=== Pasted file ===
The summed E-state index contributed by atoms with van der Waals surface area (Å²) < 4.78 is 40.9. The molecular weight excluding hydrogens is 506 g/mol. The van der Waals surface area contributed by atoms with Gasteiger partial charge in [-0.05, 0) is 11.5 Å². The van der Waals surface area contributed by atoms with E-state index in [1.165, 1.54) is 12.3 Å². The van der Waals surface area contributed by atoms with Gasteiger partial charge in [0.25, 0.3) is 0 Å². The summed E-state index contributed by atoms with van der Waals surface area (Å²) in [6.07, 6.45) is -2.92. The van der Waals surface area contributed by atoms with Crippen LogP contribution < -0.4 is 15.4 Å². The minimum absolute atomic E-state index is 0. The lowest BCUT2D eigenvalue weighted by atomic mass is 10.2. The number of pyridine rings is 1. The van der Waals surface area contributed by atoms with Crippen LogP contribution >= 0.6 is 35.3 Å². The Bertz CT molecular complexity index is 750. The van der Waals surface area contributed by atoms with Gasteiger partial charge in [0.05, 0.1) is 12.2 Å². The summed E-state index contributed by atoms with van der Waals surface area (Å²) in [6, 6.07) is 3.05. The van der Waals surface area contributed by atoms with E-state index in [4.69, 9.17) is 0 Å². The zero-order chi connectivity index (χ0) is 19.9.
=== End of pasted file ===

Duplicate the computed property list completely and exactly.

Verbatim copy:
The summed E-state index contributed by atoms with van der Waals surface area (Å²) < 4.78 is 40.9. The molecular weight excluding hydrogens is 506 g/mol. The van der Waals surface area contributed by atoms with Gasteiger partial charge in [-0.05, 0) is 11.5 Å². The van der Waals surface area contributed by atoms with E-state index in [1.165, 1.54) is 12.3 Å². The van der Waals surface area contributed by atoms with Gasteiger partial charge in [0.25, 0.3) is 0 Å². The summed E-state index contributed by atoms with van der Waals surface area (Å²) in [6.07, 6.45) is -2.92. The van der Waals surface area contributed by atoms with Crippen LogP contribution < -0.4 is 15.4 Å². The minimum absolute atomic E-state index is 0. The lowest BCUT2D eigenvalue weighted by atomic mass is 10.2. The number of pyridine rings is 1. The van der Waals surface area contributed by atoms with Crippen LogP contribution >= 0.6 is 35.3 Å². The Bertz CT molecular complexity index is 750. The van der Waals surface area contributed by atoms with Gasteiger partial charge in [0.05, 0.1) is 12.2 Å². The summed E-state index contributed by atoms with van der Waals surface area (Å²) in [6, 6.07) is 3.05. The van der Waals surface area contributed by atoms with E-state index in [4.69, 9.17) is 0 Å². The zero-order chi connectivity index (χ0) is 19.9.